nep-mic New Economics Papers
on Microeconomics
Issue of 2014‒10‒13
eleven papers chosen by
Jing-Yuan Chiou
National Taipei University

  1. The Limits of Price Discrimination By Dirk Bergemann; Benjamin Brooks; Stephen Morris
  2. Non-Implementability of Arrow-Debreu Equilibria by Continuous Trading Under Knightian Uncertainty By Frank Riedel; Patrick Beissner
  3. Revenue Equivalence Revisited: Bounded Rationality in Auctions By Konrad RICHTER
  4. Optimal Risk Sharing with Optimistic and Pessimistic Decision Makers By Aloisio Araujo; Jean-Marc Bonnisseau; Alain Chateauneuf; Rodrigo Novinski
  5. Optimal incentive contracts to avert firm relocation By Pollrich, Martin; Schmidt, Robert C.
  6. A Utility-Based Model of Sales with Informative Advertising By Sandro Shelegia; Chris M. Wilson
  7. Cognitive Diversity, Binary Decisions, and Epistemic Democracy By John A Weymark
  8. Framing Contingencies in Contracts By Xiaojian ZHAO
  9. A General and Intuitive Envelope Theorem. By Andrew Clausen (The University of Edinburgh); Carlo Strub (University of St. Gallen)
  10. A Game Theory Model of Inverse Pricing Strategy By Ying KONG; Hsiao-Chan WANG
  11. Sequential Product Innovation, Competition and Patent Policy By George Norman; Lynne Pepall; Dan Richards

  1. By: Dirk Bergemann (Cowles Foundation, Yale University); Benjamin Brooks (Dept. of Economics, Princeton University); Stephen Morris (Dept. of Economics, Princeton University)
    Abstract: We analyze the welfare consequences of a monopolist having additional information about consumers' tastes, beyond the prior distribution; the additional information can be used to charge different prices to different segments of the market, i.e., carry out "third degree price discrimination." We show that the segmentation and pricing induced by the additional information can achieve every combination of consumer and producer surplus such that: (i) consumer surplus is non-negative, (ii) producer surplus is at least as high as profits under the uniform monopoly price, and (iii) total surplus does not exceed the surplus generated by efficient trade.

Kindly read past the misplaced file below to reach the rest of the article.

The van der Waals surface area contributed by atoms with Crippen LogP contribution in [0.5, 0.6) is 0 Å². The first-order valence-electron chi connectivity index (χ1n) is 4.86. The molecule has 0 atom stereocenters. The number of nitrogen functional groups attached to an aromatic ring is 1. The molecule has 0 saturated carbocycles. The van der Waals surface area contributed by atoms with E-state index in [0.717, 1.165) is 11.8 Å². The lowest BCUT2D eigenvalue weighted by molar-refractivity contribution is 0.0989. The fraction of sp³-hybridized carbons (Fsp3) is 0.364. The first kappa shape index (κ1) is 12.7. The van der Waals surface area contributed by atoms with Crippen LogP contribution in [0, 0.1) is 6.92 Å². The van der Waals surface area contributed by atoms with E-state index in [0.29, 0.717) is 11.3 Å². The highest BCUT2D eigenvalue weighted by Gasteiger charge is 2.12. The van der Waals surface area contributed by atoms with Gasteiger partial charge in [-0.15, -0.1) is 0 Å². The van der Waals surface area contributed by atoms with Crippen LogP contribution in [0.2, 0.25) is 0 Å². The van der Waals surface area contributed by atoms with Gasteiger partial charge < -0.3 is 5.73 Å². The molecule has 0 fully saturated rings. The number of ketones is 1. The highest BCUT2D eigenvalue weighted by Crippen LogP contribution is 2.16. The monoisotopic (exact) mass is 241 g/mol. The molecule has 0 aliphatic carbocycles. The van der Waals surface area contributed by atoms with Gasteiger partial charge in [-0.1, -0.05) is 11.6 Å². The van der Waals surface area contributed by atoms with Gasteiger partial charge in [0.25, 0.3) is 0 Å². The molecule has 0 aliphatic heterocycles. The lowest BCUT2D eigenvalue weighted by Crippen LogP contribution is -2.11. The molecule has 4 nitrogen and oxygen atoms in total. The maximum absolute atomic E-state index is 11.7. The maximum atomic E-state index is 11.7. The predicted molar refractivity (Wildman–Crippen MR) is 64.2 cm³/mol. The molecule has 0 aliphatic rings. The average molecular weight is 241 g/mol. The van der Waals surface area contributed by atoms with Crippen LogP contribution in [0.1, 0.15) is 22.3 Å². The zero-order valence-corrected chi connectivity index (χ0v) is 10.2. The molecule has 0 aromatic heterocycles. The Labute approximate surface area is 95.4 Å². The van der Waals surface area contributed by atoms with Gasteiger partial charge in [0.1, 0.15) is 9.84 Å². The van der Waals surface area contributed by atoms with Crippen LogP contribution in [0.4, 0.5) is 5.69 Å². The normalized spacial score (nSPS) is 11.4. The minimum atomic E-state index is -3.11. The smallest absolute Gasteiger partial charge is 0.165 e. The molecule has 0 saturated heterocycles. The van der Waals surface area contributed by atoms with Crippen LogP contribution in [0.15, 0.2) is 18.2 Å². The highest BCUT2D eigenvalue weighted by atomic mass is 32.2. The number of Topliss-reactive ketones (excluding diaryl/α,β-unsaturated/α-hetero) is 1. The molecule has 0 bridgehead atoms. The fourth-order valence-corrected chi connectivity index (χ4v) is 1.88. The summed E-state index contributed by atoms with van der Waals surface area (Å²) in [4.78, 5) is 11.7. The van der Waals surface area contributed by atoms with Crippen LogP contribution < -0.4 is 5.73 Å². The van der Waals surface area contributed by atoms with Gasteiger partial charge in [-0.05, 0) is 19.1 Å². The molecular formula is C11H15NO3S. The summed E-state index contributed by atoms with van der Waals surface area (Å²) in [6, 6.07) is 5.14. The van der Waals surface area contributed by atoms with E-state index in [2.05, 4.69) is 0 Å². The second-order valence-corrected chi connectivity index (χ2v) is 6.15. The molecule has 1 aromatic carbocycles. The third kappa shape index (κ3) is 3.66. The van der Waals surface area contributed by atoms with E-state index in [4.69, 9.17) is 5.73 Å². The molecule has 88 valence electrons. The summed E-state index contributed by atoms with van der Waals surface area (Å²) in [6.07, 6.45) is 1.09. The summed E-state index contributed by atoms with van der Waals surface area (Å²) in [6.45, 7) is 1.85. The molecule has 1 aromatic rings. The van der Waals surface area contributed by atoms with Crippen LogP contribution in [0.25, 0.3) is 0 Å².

Keywords: First degree price discrimination, Second degree price discrimination, Third degree price discrimination, Private information, Privacy, Bayes correlated equilibrium, Concavification
    JEL: C72 D82 D83
    Date: 2013–05
  2. By: Frank Riedel (Center for Mathematical Economics, Bielefeld University); Patrick Beissner (Center for Mathematical Economics, Bielefeld University)
    Abstract: Under risk, Arrow-Debreu equilibria can be implemented as Radner equilibria by continuous trading of few long-lived securities. We show that this result generically fails if there is Knightian uncertainty in the volatility. Implementation is only possible if all discounted net trades of the equilibrium allocation are mean ambiguity-free.
    Keywords: Knightian Uncertainty, Ambiguity, General Equilibrium, Asset Pricing, Radner Equilibrium
    JEL: D81 C61 G11
    Date: 2014–09
  3. By: Konrad RICHTER
  4. By: Aloisio Araujo; Jean-Marc Bonnisseau; Alain Chateauneuf; Rodrigo Novinski
    Abstract: We prove that under mild conditions individually rational Pareto optima will exist
    Date: 2014–09–25
  5. By: Pollrich, Martin; Schmidt, Robert C.
    Abstract: A unilateral policy intervention by a country (such as the introduction of an emission price) can induce firms to relocate to other countries. We analyze a dynamic game where a regulator offers contracts to avert relocation of a firm in each of two periods. The firm can undertake a location-specific investment (e.g., in abatement capital). Contracts can be written on some contractible productive activity (e.g., emissions), but the firm's investment is not contractible. A moral hazard problem arises under short-term contracting that makes it impossible to implement outcomes with positive transfers in the second period. The regulator resorts to high-powered incentives in the first period. The firm then overinvests and a lock-in effect prevents relocation in both periods. Paradoxically, the distortion in the firstperiod contract can be so severe that higher transfers are needed to avert relocation compared to a (hypothetical) situation without the investment opportunity.